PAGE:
In 2020, I decided to systematically revisit my older review posts and update them. On Thursdays, I’ll be re-sharing a few of these great reads. Today, I’m re-sharing a compelling and page-turning story of WW11, The Medallion by Cathy Gohlke.

I’m linking up today with Davida @ The Chocolate Lady’s Book Review Blog for #throwbackthursday.

*This post contains Amazon affiliate links.

My Summary:

“1939 Warsaw is the setting for this harrowing, heartfelt, and inspirational WW11 tale of survival, courage, loss, hope, risk, and faith. Sophie works in the city library, and her husband, Janek, is deployed with the Polish Air Force. When the Germans invade Warsaw in 1939 and streets become a dangerous war zone, Sophie feels compelled to help friends and strangers. Rosa and Itzhak are pregnant with their first child when they seek shelter in the Jewish ghetto. When Itzhak leaves her to check on the safety of his family, Rosa faces the horrific possibility of sending their small child into hiding to save her life, but first Rosa cuts a medallion (the Jewish Tree of Life) in half and places half around her young daughter’s neck. She prays that this will be enough to reunite them after the war.

We follow the lives of these two memorable couples whose worlds are torn apart and, in post-war years, connected by a shared love for a young daughter.”

“When all seems lost, God can make a way forward.”

Continue here for my full review of The Medallion…



QOTD:

Have you read The Medalliion or is it on your TBR?

 

The Dearly Beloved [Book Review] #ThrowBackThursday

September 16, 2021

The Dearly Beloved by Cara Wall
#throwbackthursday

Dearly Beloved by Cara Wall (cover) Image: white text over the graphic image of a tree with long reaching limbs....all against a blue background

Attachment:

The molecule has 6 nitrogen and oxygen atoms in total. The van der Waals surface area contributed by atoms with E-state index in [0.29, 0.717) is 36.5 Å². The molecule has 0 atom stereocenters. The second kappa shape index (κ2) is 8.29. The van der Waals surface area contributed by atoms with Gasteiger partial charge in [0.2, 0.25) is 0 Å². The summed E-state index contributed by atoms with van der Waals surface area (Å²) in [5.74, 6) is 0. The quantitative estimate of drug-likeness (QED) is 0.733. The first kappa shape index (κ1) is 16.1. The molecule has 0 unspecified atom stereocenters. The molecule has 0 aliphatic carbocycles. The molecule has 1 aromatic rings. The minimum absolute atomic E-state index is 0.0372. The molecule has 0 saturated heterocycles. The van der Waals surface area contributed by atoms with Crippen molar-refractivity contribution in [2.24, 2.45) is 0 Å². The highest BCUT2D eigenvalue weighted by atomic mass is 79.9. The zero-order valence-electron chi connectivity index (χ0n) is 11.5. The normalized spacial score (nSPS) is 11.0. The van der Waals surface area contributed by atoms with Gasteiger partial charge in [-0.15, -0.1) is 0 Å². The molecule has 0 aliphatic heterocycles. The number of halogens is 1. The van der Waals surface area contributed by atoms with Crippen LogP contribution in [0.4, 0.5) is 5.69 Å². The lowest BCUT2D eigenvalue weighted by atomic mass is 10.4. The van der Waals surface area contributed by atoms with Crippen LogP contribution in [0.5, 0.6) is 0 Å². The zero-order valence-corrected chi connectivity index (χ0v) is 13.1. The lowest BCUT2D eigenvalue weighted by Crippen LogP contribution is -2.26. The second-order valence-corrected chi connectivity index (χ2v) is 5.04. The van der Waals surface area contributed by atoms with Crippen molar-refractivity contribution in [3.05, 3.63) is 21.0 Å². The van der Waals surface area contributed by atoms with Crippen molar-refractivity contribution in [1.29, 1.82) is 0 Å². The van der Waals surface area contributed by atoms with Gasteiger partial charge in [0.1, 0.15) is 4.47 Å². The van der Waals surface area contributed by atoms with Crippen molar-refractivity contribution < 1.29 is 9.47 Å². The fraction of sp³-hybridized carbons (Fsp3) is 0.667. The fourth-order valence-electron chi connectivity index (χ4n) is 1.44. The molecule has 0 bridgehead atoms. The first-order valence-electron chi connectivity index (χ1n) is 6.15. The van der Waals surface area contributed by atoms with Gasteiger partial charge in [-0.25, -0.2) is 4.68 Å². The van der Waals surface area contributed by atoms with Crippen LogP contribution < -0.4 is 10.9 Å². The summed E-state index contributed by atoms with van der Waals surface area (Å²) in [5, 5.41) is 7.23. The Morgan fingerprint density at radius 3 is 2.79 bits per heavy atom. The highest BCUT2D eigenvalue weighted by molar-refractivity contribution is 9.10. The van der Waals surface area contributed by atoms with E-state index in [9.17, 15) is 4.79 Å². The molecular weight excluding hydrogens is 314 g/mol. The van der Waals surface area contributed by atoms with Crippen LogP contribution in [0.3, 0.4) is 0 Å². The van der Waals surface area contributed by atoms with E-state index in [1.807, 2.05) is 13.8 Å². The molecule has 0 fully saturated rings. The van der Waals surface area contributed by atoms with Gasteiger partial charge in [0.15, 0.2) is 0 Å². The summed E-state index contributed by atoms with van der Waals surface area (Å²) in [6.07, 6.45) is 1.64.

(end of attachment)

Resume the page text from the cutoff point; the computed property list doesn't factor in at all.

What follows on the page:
Genre/Categories/Setting: Literary Fiction, Marriage, Friendship, Faith, 1960s Manhattan

In 2020, I decided to systematically revisit my older review posts and update them. On Thursdays, I’ll be re-sharing a few of these great reads. Today, I’m re-sharing a compelling drama of marriage, friendship, and faith, The Dearly Beloved: A Review. My best read of the year in 2019.

Recently, I reviewed Gilead and explained why I think it is literary fiction; The Dearly Beloved is another example of literary fiction.

I’m linking up today with Davida @ The Chocolate Lady’s Book Review Blog for #throwbackthursday.

*This post contains Amazon affiliate links.

My Summary:

“Four very different individuals (two couples) navigate relationships, marriage, children, faith, career, ministry, crisis, joy, friendship, forgiveness, uncertainty, understanding, and heartbreak. The couples meet in the 1960s when the men, Charles and James, accept positions as co-pastors of the Third Presbyterian Church in Manhattan. The relationship between the couples is strained because the wives are polar opposites: Lily is a loner and an atheist and Nan values connection and is a devout Christian. In this tender character-driven story that covers decades of life, we also learn the backstory of each individual.”

One Favorite quote: “While she was away, they had been able to forget the accident. When she returned, they had been forced to pick up their rakes of grief and drag them along the ground.”

A thoughtful story of faith and doubt, hope and disappointment, friendship and marriage, career and family….

Continue here for 10 reasons why I loved The Dearly Beloved…